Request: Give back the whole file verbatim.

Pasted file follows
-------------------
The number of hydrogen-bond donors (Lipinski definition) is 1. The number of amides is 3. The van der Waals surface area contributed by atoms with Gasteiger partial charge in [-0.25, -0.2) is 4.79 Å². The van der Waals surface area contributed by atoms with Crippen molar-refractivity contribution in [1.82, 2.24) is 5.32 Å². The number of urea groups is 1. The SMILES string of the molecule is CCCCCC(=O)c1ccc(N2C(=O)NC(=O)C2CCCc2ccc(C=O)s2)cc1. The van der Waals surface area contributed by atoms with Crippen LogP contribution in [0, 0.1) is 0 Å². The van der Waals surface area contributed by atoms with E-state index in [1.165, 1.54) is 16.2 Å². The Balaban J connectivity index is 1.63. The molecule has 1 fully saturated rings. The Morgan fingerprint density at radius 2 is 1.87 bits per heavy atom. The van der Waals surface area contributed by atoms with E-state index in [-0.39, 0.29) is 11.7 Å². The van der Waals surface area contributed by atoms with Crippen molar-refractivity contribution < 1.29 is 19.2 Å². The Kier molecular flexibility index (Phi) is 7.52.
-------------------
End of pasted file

The number of hydrogen-bond donors (Lipinski definition) is 1. The number of amides is 3. The van der Waals surface area contributed by atoms with Gasteiger partial charge in [-0.25, -0.2) is 4.79 Å². The van der Waals surface area contributed by atoms with Crippen molar-refractivity contribution in [1.82, 2.24) is 5.32 Å². The number of urea groups is 1. The SMILES string of the molecule is CCCCCC(=O)c1ccc(N2C(=O)NC(=O)C2CCCc2ccc(C=O)s2)cc1. The van der Waals surface area contributed by atoms with Crippen LogP contribution in [0, 0.1) is 0 Å². The van der Waals surface area contributed by atoms with E-state index in [1.165, 1.54) is 16.2 Å². The Balaban J connectivity index is 1.63. The molecule has 1 fully saturated rings. The Morgan fingerprint density at radius 2 is 1.87 bits per heavy atom. The van der Waals surface area contributed by atoms with E-state index in [-0.39, 0.29) is 11.7 Å². The van der Waals surface area contributed by atoms with Crippen molar-refractivity contribution < 1.29 is 19.2 Å². The Kier molecular flexibility index (Phi) is 7.52.